The federal appeals court ruled for the EEOC on both claims — the court said the funeral home discriminated against Aimee when it fired her for being a transgender woman, and discriminated against all the other women employees when it failed to compensate them for their clothing on the same terms as men. Materially, the decision benefits all women who worked for Rost, whether cis or trans, and harms no women. And yet, the people defending the funeral home claim that this decision pushes women out of the workplace: they reason that if trans people are allowed to work, then cis women will quit their jobs rather than risk running into a trans woman in a restroom. But the only woman pushed out of the workplace here was Aimee.

People in Positions of Power Imposing Their Religious Views on Others Is Not Religious Liberty

The Trump administration and others work hard to frame reproductive health care and LGBTQ existence as threats to religious liberty.

Opponents of abortion, contraception and LGBTQ rights advocate for the view that business owners and others in positions of power should be able to impose their religious beliefs on others, at least if those religious beliefs oppose abortion, contraception and LGBTQ rights. But that approach, taken by the Supreme Court in Hobby Lobby, squelches religious liberty. In Harris Funeral Homes, Rost said that continuing to employ Aimee would infringe on his religious beliefs, because he believes that people should not be trans. But Aimee’s religious liberty matters too, and she would lose it if she had to live her life according to her boss’s beliefs rather than her own. In fact, the government helping people in positions of power to impose a select set of religious views on others is anathema to religious liberty.

But religious liberty does matter, and it is in crisis in this country.

When the United States steals land including sacred sites from Native tribes and refuses to return them, we have a problem with religious liberty. When Nazis march chanting “Jews will not replace us” and the president defends them, we have a problem with religious liberty. When the president announces that Muslims should not be allowed in the country, bans people from some Muslim-majority countries from entering, and the Supreme Court lets him do it, we have a problem with religious liberty. When courts say it is OK for prisons to refuse to let prisoners possess any literature from certain Black-led religious groups, we have a problem with religious liberty. When religious views counter to gender justice are prioritized over all other religious views, we have a problem with religious liberty.

To win gender justice, we cannot allow our opponents to seize this narrative. We need real religious liberty for everyone.

Trans People Are Not New

In 1901, The New York Times published an article called “Whiskers for Tammany Men.” When a white male politician named Murray Hamilton Hall died, the coroner discovered he had a vulva and told the world. At the time, women were not allowed to vote. The New York Herald claimed that Hall’s successful political career proved Susan B. Anthony’s claim of sex equality and made the case for women’s suffrage. One of Hall’s erstwhile political opponents, though, commented that captains in Tammany Hall should be required to have whiskers on their face, to prevent any other “women” from voting — hence the title of the Times article. That proposal, thankfully, was never adopted into law. But it was almost 20 more years before people could no longer be formally disqualified from voting because of their gender.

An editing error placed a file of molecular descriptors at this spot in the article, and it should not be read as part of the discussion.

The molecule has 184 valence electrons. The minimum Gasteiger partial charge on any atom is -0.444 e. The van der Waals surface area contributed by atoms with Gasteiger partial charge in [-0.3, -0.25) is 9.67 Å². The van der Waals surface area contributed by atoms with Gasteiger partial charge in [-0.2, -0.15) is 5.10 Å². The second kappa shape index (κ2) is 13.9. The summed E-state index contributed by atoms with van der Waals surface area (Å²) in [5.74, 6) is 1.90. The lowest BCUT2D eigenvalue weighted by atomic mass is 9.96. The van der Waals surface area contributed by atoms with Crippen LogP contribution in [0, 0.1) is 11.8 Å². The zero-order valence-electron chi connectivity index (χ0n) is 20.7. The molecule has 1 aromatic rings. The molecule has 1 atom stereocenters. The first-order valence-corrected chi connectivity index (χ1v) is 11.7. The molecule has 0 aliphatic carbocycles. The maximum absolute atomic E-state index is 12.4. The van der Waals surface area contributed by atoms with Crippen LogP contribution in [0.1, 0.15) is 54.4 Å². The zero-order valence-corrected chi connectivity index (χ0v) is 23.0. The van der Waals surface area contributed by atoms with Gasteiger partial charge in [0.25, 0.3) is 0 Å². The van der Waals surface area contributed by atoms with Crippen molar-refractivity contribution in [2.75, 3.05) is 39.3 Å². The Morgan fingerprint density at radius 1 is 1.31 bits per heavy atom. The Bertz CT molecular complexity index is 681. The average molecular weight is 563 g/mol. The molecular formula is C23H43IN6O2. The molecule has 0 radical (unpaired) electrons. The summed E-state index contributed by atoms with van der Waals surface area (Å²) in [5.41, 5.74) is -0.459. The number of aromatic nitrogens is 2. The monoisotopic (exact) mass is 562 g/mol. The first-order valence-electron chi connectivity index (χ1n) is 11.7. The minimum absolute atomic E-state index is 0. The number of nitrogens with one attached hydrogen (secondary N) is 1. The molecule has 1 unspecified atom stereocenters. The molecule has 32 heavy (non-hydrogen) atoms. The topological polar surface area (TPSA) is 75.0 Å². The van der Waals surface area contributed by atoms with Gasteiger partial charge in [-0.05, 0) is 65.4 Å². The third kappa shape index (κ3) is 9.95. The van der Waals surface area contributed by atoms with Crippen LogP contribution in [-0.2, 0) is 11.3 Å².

More than a century after Hall’s death, what’s old is new again. Again, a few perceive trans existence as a threat to the established order. Again, those few are making terrible proposals about changing the law to prevent trans participation in public life and to keep women in their place.

Hopefully, again, these proposals will be rejected — but they have already gotten further than they ever had before.

Trans and gender nonconforming people are not new, but others seem to “discover” us every few years, professing a great deal of shock each time. To give just a few examples, papers across the country ran sensational stories about trans and gender nonconforming lives in 1836 (Mary Jones), 1858 (Joseph Lobdell), 1878 (Mrs. Nash), 1883 (Frank Dubois), 1897 (Babe Bean), 1945 (Lucy Hicks Anderson), 1952 (Christine Jorgensen), 1969 (multiple participants in the Stonewall Rebellion), 1977 (Renee Richards), 1993 (Brandon Teena), and 2008 (Angie Zapata). Media can’t seem to stop running sensational stories about trans people in the current decade, somehow always claiming we are a previously unheard-of phenomenon.

No matter how well and often scholars like Louis Graydon Sullivan, Susan Stryker, C. Riley Snorton and Tourmaline uncover trans histories, others work to bury them back down. The burying happens when reporters insert the words “new” or “recent” in stories about us and invite people to debate whether we should exist. It happens when institutions excise material showing gender diversity from textbooks and curricula. It happens when people who aren’t trans describe any work on trans issues as “cutting edge.” It happens when producers tell stories leaving out the trans and gender nonconforming people who were a part of them, especially if they were also people of color. And it happens when people claim legislatures could not possibly have thought about trans people when they wrote laws against sex discrimination.

Framing us as “new” not only erases our history, but also feeds into the narrative of those who want to claim that our existence is an aberration and a social and legal emergency. Attempts by the Trump administration and other anti-trans advocates to eradicate us from the present and future seem less extreme when people imagine we have no past.